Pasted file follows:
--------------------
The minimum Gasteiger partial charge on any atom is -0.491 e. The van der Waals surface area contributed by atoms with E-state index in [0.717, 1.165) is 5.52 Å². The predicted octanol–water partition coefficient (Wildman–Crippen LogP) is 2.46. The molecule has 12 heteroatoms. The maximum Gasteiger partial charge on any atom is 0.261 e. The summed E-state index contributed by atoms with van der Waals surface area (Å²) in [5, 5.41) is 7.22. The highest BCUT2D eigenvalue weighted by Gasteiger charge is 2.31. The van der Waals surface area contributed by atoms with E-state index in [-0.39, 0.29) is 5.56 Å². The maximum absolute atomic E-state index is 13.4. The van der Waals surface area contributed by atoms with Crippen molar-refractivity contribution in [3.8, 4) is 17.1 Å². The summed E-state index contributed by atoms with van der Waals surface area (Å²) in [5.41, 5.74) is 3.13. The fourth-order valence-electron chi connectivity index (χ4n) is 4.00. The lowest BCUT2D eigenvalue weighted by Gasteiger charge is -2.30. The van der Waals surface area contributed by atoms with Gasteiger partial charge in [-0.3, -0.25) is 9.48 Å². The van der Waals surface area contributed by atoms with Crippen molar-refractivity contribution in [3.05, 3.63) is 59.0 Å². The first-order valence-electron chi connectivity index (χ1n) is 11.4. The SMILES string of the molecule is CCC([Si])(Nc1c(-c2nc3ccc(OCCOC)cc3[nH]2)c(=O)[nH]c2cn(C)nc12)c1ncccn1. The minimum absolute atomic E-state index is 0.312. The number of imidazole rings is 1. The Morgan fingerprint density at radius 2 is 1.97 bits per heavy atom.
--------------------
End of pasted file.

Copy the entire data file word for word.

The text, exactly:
The minimum Gasteiger partial charge on any atom is -0.491 e. The van der Waals surface area contributed by atoms with E-state index in [0.717, 1.165) is 5.52 Å². The predicted octanol–water partition coefficient (Wildman–Crippen LogP) is 2.46. The molecule has 12 heteroatoms. The maximum Gasteiger partial charge on any atom is 0.261 e. The summed E-state index contributed by atoms with van der Waals surface area (Å²) in [5, 5.41) is 7.22. The highest BCUT2D eigenvalue weighted by Gasteiger charge is 2.31. The van der Waals surface area contributed by atoms with E-state index in [-0.39, 0.29) is 5.56 Å². The maximum absolute atomic E-state index is 13.4. The van der Waals surface area contributed by atoms with Crippen molar-refractivity contribution in [3.8, 4) is 17.1 Å². The summed E-state index contributed by atoms with van der Waals surface area (Å²) in [5.41, 5.74) is 3.13. The fourth-order valence-electron chi connectivity index (χ4n) is 4.00. The lowest BCUT2D eigenvalue weighted by Gasteiger charge is -2.30. The van der Waals surface area contributed by atoms with Gasteiger partial charge in [-0.3, -0.25) is 9.48 Å². The van der Waals surface area contributed by atoms with Crippen molar-refractivity contribution in [3.05, 3.63) is 59.0 Å². The first-order valence-electron chi connectivity index (χ1n) is 11.4. The SMILES string of the molecule is CCC([Si])(Nc1c(-c2nc3ccc(OCCOC)cc3[nH]2)c(=O)[nH]c2cn(C)nc12)c1ncccn1. The minimum absolute atomic E-state index is 0.312. The number of imidazole rings is 1. The Morgan fingerprint density at radius 2 is 1.97 bits per heavy atom.